• ‘Clarity, certainty, consistency and reliability of outcomes are what the team aimed for, and succeeded in achieving.’
    • ‘Kildare were in the doldrums but he quickly rescued them and they almost succeeded in achieving All-Ireland glory.’
    • ‘Few companies have succeeded in achieving substantial workflows across their supply chains.’
    • ‘A son, a wife, a father, has succeeded in achieving a dream after years of hard work, of financial and personal sacrifice.’
    • ‘It is the path that was first taught more than 2,500 years ago by the Buddha Shakyamuni, who succeeded in achieving complete realization of perfect wisdom and compassion.’
    triumph, be victorious, achieve success, be successful, be a success, do well, make good, prosper, flourish, thrive, advance
    be successful, turn out well, work, work out, go as planned, get results, be effective, be profitable
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  • 2[with object] Take over a throne, inheritance, office, or other position from.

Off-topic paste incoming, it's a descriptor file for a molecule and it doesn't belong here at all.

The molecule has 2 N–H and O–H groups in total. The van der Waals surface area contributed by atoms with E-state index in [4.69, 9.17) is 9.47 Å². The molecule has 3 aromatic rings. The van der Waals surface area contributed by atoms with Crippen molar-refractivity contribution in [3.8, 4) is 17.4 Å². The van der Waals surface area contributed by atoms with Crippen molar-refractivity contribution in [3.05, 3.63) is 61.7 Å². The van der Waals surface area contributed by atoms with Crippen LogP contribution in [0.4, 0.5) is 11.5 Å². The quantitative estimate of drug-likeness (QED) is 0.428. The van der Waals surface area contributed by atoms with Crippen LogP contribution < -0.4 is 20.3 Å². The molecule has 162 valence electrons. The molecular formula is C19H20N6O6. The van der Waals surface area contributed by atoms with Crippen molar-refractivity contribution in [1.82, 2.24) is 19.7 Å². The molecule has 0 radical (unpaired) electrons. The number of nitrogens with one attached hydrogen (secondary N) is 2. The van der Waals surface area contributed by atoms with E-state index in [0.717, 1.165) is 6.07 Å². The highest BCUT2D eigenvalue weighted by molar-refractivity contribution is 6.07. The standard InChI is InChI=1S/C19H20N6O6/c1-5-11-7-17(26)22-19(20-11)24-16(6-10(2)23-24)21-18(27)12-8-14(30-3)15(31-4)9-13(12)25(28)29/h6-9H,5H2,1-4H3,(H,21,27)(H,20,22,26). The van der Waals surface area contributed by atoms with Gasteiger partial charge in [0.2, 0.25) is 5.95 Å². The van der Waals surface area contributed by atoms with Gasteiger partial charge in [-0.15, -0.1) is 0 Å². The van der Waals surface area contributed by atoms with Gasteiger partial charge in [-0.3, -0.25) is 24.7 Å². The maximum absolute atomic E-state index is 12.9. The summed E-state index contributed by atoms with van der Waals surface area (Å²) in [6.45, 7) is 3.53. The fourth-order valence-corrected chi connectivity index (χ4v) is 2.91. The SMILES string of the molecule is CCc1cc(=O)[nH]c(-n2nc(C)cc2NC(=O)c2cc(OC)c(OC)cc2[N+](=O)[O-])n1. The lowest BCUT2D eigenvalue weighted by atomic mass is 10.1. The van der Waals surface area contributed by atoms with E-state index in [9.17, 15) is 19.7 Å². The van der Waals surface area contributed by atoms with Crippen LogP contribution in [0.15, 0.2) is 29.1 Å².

‘he would succeed Hawke as prime minister’
    • ‘It implies that if you've ever criticised the president's war conduct, you cannot succeed him in office.’
    • ‘Ten years after becoming king, Ferdinand was hounded from the throne, to be succeeded by his son, Boris III.’
    • ‘He succeeded his father to the throne in the capital - then Turnovo - in 1371.’
    • ‘His eldest son Harley eventually succeeded him in both positions.’
    • ‘His 18-year-old niece, Victoria, succeeded him to the throne.’
    • ‘Birendra's brother, Gyanendra, who succeeded him on the throne, had no such reservations.’
    • ‘Whether Davis remains in office or one of the so-called major replacement candidates succeeds him, the attacks on the working people of California will intensify.’
    • ‘Individuals who serve as President of the Association shall not succeed themselves in office.’
    • ‘He succeeded Mr Scaife in that position when he moved to be chief executive of the strategic health authority in January 2003.’
    • ‘He succeeded the first president to ever resign from office.’